08/30/2002 Nolvadex tamoxifen McCune-Albright Syndrome * A study in 28 female patients aged 2-10 years with McCune-Albright Syndrome and precocious puberty did not demonstrate safety and effectiveness. Long term effects have not been established * Mean uterine volume increased after 6 months of therapy and doubled at end of 1-year study Hormone
08/26/2002 DUAC Topical Gel clindamycin 1%/benzoyl peroxide 5% Acne * Added combination topical treatment for mild to moderate acne Antiacne, topical
07/26/2002 Singulair montelukast Prophylaxis and chronic treatment of asthma *Safety and effectiveness established in patients 12 months to 5 years of age *Information on dose, PK parameters and AE profile in patients 12-23 months and 2-5 years *New 4mg chewable tablet and 4mg oral granule formulations developed. The chewable tablets contain aspartame whereas the oral granule formulation does not Antiasthmatic
07/17/2002 Nasonex-nasal Elocon - topical mometasone Nasonex - Perennial and seasonal allergic rhinitis Elocon - Relief of inflammatory and pruritic manifestations of corticosteroid dermatose * Nasonex Nasal Spray * Extended age range from 3 years down to 2 years * In a clinical study in which pediatric patients 2-5 years were treated with mometasone nasal spray for up to 42 consecutive days, no significant effect on adrenal function was found * Upper respiratory tract infection was more common with Nasonex (2/28) compared to placebo (0/28) * Elocon Cream & Ointment * Evidence of HPA axis suppression in pediatric patients 6-23 months of age * Outlined local AE's as well as skin atrophy in pediatric patients 6-23 months of age * Approved down to 2 years of age as in previous labeling * Elocon Lotion * Safety and effectiveness have not been established in pediatric patients below 12 years of age and use <12 year old is not recommended * Should not be used for the treatment of diaper dermatitis Anti-inflammatory, topical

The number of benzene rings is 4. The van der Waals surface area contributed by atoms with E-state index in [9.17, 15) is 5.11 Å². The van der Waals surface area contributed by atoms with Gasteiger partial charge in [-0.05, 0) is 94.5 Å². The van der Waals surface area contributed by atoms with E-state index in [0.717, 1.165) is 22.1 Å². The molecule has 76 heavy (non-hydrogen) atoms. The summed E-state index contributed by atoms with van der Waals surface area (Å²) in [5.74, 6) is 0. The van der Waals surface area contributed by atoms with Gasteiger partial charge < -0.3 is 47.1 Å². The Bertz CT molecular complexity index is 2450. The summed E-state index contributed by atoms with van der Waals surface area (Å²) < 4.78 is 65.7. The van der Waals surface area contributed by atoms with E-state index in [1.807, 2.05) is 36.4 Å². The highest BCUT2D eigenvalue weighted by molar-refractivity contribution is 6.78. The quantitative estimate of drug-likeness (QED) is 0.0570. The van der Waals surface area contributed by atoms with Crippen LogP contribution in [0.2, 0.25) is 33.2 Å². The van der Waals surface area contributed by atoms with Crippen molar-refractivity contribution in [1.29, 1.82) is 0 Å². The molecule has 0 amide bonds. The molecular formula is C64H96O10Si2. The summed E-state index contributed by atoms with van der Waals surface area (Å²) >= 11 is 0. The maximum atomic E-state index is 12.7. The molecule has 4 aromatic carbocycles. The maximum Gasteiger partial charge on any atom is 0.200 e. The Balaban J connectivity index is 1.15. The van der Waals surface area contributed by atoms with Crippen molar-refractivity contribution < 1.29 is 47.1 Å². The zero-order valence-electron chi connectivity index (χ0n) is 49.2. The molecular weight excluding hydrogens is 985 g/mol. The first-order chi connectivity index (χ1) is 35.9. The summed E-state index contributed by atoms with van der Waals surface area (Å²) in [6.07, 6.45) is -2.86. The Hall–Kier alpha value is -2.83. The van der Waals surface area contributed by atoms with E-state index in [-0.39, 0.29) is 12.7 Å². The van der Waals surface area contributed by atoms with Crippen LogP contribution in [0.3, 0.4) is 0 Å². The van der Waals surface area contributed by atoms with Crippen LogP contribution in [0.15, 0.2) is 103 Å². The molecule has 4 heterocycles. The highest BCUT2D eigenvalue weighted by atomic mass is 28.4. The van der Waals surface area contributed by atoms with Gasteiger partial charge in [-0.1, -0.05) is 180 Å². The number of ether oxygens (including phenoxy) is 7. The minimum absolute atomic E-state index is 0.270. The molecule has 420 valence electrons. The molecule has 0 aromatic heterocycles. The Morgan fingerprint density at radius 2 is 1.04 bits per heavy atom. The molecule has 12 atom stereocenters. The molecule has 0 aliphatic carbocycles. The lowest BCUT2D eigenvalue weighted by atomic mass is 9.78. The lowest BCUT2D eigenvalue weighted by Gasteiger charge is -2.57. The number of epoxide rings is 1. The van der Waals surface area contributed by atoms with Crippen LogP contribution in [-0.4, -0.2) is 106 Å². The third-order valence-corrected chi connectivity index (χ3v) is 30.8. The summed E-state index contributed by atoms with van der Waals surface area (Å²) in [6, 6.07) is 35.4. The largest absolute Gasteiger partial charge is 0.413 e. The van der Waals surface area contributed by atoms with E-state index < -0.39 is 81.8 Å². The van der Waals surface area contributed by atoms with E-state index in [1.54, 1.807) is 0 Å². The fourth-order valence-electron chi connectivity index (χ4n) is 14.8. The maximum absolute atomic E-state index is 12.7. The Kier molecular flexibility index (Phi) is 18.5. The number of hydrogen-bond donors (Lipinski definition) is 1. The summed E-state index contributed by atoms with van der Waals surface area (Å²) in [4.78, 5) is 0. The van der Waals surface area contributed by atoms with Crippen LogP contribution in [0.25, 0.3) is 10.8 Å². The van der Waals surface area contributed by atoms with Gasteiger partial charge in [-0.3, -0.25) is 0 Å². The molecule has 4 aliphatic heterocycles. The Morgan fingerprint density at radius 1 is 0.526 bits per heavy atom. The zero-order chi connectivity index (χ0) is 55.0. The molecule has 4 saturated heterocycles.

07/12/2002 Prilosec omeprazole Gastroesophageal reflux and erosive esophagitis * Safety and effectiveness established in pediatric patients 2-16 years of age * Information on dose, PK parameters, exposure/response and AE profile Antiulcerative
06/26/2002 Clarinex RediTabs Orally Disintegrating Tablets desloratadine Allergic rhinitis and chronic ideopathic urticaria * Approved for use down to 12 years of age; new formulation Antihistamine
06/06/2002 Pepcid famotidine Gastroesophageal reflux * Labeling for patients less than 1 year of age including information on dose, PK/PD parameters and AE profile * Lower dose recommended in patients <3 months of age * Pediatric patients 0-3 months of age had clearance values 2 to 4-fold less than those in older patients and adults * In a clinical study of 35 pediatric patients <1 year of age, agitation was observed in 5 patients on famotidine and resolved upon discontinuation of the drug Antiulcerative
06/05/2002 Ritalin LA Capsules methylphenidate Attention Deficit Hyperactivity Disorder * Approved for use in 6-12 years of age; once a day dose in the morning CNS Stimulant

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Products in this table are listed by labeling change date in descending order and fell within the scope of the Pediatric Rule, the Best Pharmaceuticals for Children Act (BPCA), and the Pediatric Research Equity Act (PREA), and contain new pediatric information. All other labeling changes are based on information from clinical trials in pediatric patients. This list only serves to highlight key information affecting the pediatric population at the time the particular application was approved resulting from the studies performed for the Pediatric Rule, BPCA and PREA.

Helpful Links:
Drug and therapeutic biological labeling:
http://www.accessdata.fda.gov/scripts/cder/drugsatfda/index.cfm

Biological labeling and reviews:
http://www.fda.gov/AboutFDA/CentersOffices/CBER/ucm122938.htm

BPCA 2002 Review Summaries:
http://www.fda.gov/Drugs/DevelopmentApprovalProcess/DevelopmentResources/ucm161894.htm

**The Protopam labeling change is an exception. The labeling change is included in the Pediatric Labeling Changes Table even though it was not triggered by BPCA or PREA.